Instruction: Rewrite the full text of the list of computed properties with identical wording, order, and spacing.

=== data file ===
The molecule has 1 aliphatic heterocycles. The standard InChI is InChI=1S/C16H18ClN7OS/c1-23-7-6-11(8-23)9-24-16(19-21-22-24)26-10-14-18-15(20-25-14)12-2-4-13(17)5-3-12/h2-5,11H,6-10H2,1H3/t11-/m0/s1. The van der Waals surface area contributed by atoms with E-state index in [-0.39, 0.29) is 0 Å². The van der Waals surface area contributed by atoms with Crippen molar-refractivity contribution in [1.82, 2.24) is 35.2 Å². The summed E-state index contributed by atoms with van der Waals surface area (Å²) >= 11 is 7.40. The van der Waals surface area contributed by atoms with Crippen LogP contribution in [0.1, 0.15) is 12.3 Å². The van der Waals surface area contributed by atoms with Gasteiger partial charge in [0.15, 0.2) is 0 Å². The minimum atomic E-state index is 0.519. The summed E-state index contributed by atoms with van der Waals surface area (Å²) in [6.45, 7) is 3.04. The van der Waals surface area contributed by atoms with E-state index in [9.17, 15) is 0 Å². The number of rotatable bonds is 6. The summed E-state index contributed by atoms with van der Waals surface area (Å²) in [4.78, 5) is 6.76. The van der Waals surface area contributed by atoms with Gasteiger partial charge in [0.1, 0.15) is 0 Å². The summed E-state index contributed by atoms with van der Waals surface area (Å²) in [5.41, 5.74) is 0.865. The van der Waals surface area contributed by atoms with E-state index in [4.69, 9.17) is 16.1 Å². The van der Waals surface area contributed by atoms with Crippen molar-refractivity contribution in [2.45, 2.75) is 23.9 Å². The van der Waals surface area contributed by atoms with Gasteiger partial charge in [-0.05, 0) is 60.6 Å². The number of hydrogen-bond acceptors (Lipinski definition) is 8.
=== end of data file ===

The molecule has 1 aliphatic heterocycles. The standard InChI is InChI=1S/C16H18ClN7OS/c1-23-7-6-11(8-23)9-24-16(19-21-22-24)26-10-14-18-15(20-25-14)12-2-4-13(17)5-3-12/h2-5,11H,6-10H2,1H3/t11-/m0/s1. The van der Waals surface area contributed by atoms with E-state index in [-0.39, 0.29) is 0 Å². The van der Waals surface area contributed by atoms with Crippen molar-refractivity contribution in [1.82, 2.24) is 35.2 Å². The summed E-state index contributed by atoms with van der Waals surface area (Å²) >= 11 is 7.40. The van der Waals surface area contributed by atoms with Crippen LogP contribution in [0.1, 0.15) is 12.3 Å². The van der Waals surface area contributed by atoms with Gasteiger partial charge in [0.15, 0.2) is 0 Å². The minimum atomic E-state index is 0.519. The summed E-state index contributed by atoms with van der Waals surface area (Å²) in [6.45, 7) is 3.04. The van der Waals surface area contributed by atoms with E-state index in [9.17, 15) is 0 Å². The number of rotatable bonds is 6. The summed E-state index contributed by atoms with van der Waals surface area (Å²) in [4.78, 5) is 6.76. The van der Waals surface area contributed by atoms with Gasteiger partial charge in [0.1, 0.15) is 0 Å². The summed E-state index contributed by atoms with van der Waals surface area (Å²) in [5.41, 5.74) is 0.865. The van der Waals surface area contributed by atoms with E-state index in [4.69, 9.17) is 16.1 Å². The van der Waals surface area contributed by atoms with Crippen molar-refractivity contribution in [2.45, 2.75) is 23.9 Å². The van der Waals surface area contributed by atoms with Gasteiger partial charge in [-0.05, 0) is 60.6 Å². The number of hydrogen-bond acceptors (Lipinski definition) is 8.